The invention has been described with reference to the preferred embodiment. Obviously modifications and alterations will occur to others upon a reading and understanding of this specification. It is intended to include all such modifications and alterations insofar as they come within the scope of the appended claims or the equivalents thereof.
|Cited Patent||Filing date||Publication date||Applicant||Title|
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|US2099950 *||Jan 11, 1936||Nov 23, 1937||Danielson Mfg Company||Harness cord|
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|Citing Patent||Filing date||Publication date||Applicant||Title|
|US4902248 *||Dec 16, 1988||Feb 20, 1990||Staeng Ltd.||Adaptors|
|US5281150 *||Jan 5, 1993||Jan 25, 1994||International Business Machines Corporation||Method and apparatus for connecting cable to the surface of printed circuit boards or the like|
|US5713748 *||Dec 28, 1995||Feb 3, 1998||Emc Corporation||Cable grounding and strain relief apparatus|
|US6210222||Dec 13, 1999||Apr 3, 2001||Eagle Comtronics, Inc.||Coaxial cable connector|
|US7191496 *||Feb 17, 2005||Mar 20, 2007||Preformed Line Products Company||Formed wire dead-end appliance for high temperature linear bodies|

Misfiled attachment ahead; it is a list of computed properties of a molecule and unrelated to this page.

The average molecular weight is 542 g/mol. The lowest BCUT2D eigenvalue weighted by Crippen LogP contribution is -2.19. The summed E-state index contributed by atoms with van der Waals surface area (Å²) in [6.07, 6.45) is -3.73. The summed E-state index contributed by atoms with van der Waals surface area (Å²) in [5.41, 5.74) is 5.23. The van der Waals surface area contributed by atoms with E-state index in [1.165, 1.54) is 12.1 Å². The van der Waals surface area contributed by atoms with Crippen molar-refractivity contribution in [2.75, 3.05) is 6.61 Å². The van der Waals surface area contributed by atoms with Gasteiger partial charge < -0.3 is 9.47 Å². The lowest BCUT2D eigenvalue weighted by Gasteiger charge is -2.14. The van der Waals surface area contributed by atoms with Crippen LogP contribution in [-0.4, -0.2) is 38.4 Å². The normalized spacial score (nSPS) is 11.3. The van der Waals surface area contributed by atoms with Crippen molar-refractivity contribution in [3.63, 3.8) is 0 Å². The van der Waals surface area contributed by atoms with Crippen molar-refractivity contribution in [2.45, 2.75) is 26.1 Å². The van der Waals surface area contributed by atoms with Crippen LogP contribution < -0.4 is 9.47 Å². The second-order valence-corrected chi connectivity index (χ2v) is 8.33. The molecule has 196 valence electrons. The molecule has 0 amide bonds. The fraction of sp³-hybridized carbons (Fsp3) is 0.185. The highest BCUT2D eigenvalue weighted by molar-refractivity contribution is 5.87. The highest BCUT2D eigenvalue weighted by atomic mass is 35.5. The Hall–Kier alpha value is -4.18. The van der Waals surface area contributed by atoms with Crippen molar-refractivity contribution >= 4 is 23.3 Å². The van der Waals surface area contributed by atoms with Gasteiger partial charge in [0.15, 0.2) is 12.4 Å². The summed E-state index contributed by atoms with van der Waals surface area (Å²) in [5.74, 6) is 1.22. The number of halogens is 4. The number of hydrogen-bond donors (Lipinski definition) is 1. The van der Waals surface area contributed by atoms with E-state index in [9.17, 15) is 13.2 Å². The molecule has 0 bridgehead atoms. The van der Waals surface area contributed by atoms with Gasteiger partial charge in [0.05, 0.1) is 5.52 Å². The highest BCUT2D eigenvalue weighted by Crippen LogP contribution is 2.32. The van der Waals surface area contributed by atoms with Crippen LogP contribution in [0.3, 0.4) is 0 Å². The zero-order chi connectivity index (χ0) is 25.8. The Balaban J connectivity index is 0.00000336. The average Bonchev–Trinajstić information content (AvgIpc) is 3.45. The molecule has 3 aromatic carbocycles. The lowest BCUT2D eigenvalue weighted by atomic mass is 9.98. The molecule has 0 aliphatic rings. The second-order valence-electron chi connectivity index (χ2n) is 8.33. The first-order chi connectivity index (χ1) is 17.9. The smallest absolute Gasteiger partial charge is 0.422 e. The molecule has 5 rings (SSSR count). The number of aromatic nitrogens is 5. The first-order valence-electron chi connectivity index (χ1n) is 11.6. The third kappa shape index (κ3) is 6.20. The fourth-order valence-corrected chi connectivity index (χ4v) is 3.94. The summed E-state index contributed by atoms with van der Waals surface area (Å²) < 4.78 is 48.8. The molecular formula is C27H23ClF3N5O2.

|US8535085||Apr 12, 2012||Sep 17, 2013||Event Horizon, L.L.C.||Electrical connector backshell adaptor assembly|
|US20060179617 *||Feb 17, 2005||Aug 17, 2006||Preformed Line Products Company||Formed wire dead-end appliance for high temperature linear bodies|
|U.S. Classification||439/394, 439/578|
|International Classification||H02G15/02, H01R4/26|
|Feb 24, 1988||AS||Assignment|
Owner name: PREFORMED LINE PRODUCTS COMPANY, 660 BETA DRIVE, C
Free format text: ASSIGNMENT OF ASSIGNORS INTEREST.;ASSIGNOR:SMREKAR, CLARENCE E.;REEL/FRAME:004845/0726
Effective date: 19880219
Owner name: PREFORMED LINE PRODUCTS COMPANY,OHIO
Free format text: ASSIGNMENT OF ASSIGNORS INTEREST;ASSIGNOR:SMREKAR, CLARENCE E.;REEL/FRAME:004845/0726
Effective date: 19880219
|Jul 9, 1992||FPAY||Fee payment|
Year of fee payment: 4
|Jul 19, 1996||FPAY||Fee payment|
Year of fee payment: 8
|Jul 31, 2000||FPAY||Fee payment|
Year of fee payment: 12